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Expanding an algae production platform: Industrially relevant advancement of Chlamydomonas reinhardtii


The initial surge of industrial interest in green algae for the production of renewable fuel has given way to a blossoming industry with the potential to contribute to the commercial production of food, materials, and modern medicine. Algae are biologically diverse, edible, genetically tractable and have high lipid and protein content. Their unicellular nature facilitates the efficient conversion of energy into biological material without the need to produce structural materials like that of higher plants. The diversity of the fields in which algae have become a viable production platform has necessitated development of a broad range of cultivation strategies and tools for improving their industrial relevance.

Molecular research on green algae has yielded a growing encyclopedia of genetic tools for manipulation of the chloroplast and nuclear genomes. However, as the landscape of desired algal products has changed, some of these tools need to be refined for new cultivation systems and advanced product engineering. Although the future is bright for algae as a bio-manufacturing platform, many aspects of their production lag behind their established counterparts like yeast, E. coli and mammalian cell culture. The research outlined in this dissertation presents significant gains in the advancement of green algae as an industrial organism by refining cultivation strategies and genetic tools to foster success in commercially relevant systems.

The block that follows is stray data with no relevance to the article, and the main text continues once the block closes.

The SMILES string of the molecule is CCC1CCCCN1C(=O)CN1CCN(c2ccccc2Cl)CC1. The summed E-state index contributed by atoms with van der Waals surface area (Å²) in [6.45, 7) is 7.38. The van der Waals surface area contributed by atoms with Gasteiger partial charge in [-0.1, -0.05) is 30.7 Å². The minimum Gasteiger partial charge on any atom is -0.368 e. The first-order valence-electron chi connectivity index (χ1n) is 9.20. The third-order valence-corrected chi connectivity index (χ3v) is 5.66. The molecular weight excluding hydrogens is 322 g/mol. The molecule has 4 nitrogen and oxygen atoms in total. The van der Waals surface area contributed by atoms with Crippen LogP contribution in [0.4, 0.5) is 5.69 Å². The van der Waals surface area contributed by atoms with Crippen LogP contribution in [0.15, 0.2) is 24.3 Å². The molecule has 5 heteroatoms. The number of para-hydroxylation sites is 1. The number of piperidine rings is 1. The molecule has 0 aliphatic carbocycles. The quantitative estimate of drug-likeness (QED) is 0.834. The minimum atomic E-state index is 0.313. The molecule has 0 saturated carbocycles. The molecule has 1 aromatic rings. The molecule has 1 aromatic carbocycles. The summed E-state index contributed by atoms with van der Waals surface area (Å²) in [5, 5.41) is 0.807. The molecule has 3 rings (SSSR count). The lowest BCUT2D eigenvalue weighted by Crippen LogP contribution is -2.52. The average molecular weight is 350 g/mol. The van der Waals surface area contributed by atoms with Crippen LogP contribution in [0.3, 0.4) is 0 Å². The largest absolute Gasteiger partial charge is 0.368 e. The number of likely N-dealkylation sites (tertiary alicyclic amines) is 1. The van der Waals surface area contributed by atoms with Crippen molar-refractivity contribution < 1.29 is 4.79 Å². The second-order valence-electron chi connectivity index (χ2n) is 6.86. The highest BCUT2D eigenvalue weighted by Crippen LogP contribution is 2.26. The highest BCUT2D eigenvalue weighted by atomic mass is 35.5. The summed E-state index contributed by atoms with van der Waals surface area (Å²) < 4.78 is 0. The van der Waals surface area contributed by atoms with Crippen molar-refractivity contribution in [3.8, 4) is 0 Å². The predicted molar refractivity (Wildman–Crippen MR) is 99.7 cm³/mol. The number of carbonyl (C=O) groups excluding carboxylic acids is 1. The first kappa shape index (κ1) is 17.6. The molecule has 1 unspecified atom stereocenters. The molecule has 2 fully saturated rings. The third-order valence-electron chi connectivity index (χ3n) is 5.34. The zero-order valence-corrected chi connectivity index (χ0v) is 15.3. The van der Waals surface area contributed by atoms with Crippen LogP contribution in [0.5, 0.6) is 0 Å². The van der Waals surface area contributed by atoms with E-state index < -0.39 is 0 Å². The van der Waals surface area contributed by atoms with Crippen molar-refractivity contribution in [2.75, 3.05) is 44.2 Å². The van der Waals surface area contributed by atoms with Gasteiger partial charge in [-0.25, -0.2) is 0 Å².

Production of algae in both open and closed systems is addressed. For open pond cultivation, environmental concerns render certain genetic markers unusable. A system for selection of transgenic algae without the need for antibiotic resistance cassettes has been developed. In general, closed systems offer more tight regulation of abiotic growth conditions and optimization of growth and product accumulation in these systems is imperative to the future of industrial algae. In closed systems, high density cultures are required for maximum biomass yield with limited infrastructure. Research presented here shows the first look at C. reinhardtii grown in fermentors for high-density cultivation and provides a metabolic comparison with more standard growth conditions.

An analysis of transgene expression in high-density cultures expressed a need for new genetic tools that are functional under these conditions. The second half of the dissertation focuses on the development of advanced genetic tools and synthetic systems for optimization of transgene expression. Synthetic tools have the power to revolutionize recombinant protein production in green algae. Ultimately, this dissertation provides an extensive body of work which identifies gaps in the commercial viability of green algae, and provides transformational solutions to many of the problems hampering industrial relevance.

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